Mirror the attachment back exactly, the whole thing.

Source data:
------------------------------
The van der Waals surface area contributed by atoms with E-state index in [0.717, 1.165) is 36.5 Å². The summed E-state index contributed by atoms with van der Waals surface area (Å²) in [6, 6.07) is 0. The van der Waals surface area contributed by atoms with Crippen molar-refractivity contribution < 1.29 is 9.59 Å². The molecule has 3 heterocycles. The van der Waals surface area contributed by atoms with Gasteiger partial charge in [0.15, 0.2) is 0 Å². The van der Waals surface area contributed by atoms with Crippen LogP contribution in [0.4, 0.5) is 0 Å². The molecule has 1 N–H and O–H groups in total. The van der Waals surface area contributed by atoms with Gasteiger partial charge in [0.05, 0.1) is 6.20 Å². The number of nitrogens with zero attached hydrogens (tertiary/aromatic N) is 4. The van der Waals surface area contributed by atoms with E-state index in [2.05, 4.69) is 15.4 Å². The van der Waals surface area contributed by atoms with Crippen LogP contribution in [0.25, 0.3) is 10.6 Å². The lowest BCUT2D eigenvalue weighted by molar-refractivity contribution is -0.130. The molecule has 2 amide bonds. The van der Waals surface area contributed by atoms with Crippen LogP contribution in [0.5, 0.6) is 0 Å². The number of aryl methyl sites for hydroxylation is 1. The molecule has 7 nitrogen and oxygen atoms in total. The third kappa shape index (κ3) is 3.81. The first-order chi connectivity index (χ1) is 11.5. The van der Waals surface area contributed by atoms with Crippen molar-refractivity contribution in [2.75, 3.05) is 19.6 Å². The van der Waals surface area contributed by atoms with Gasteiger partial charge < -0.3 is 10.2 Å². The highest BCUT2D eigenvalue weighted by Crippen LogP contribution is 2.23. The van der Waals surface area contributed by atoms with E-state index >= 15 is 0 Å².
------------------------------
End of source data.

The van der Waals surface area contributed by atoms with E-state index in [0.717, 1.165) is 36.5 Å². The summed E-state index contributed by atoms with van der Waals surface area (Å²) in [6, 6.07) is 0. The van der Waals surface area contributed by atoms with Crippen molar-refractivity contribution < 1.29 is 9.59 Å². The molecule has 3 heterocycles. The van der Waals surface area contributed by atoms with Gasteiger partial charge in [0.15, 0.2) is 0 Å². The van der Waals surface area contributed by atoms with Crippen LogP contribution in [0.4, 0.5) is 0 Å². The molecule has 1 N–H and O–H groups in total. The van der Waals surface area contributed by atoms with Gasteiger partial charge in [0.05, 0.1) is 6.20 Å². The number of nitrogens with zero attached hydrogens (tertiary/aromatic N) is 4. The van der Waals surface area contributed by atoms with E-state index in [2.05, 4.69) is 15.4 Å². The van der Waals surface area contributed by atoms with Crippen LogP contribution in [0.25, 0.3) is 10.6 Å². The lowest BCUT2D eigenvalue weighted by molar-refractivity contribution is -0.130. The molecule has 2 amide bonds. The van der Waals surface area contributed by atoms with Crippen LogP contribution in [0.5, 0.6) is 0 Å². The number of aryl methyl sites for hydroxylation is 1. The molecule has 7 nitrogen and oxygen atoms in total. The third kappa shape index (κ3) is 3.81. The first-order chi connectivity index (χ1) is 11.5. The van der Waals surface area contributed by atoms with Crippen molar-refractivity contribution in [2.75, 3.05) is 19.6 Å². The van der Waals surface area contributed by atoms with Gasteiger partial charge < -0.3 is 10.2 Å². The highest BCUT2D eigenvalue weighted by Crippen LogP contribution is 2.23. The van der Waals surface area contributed by atoms with E-state index >= 15 is 0 Å².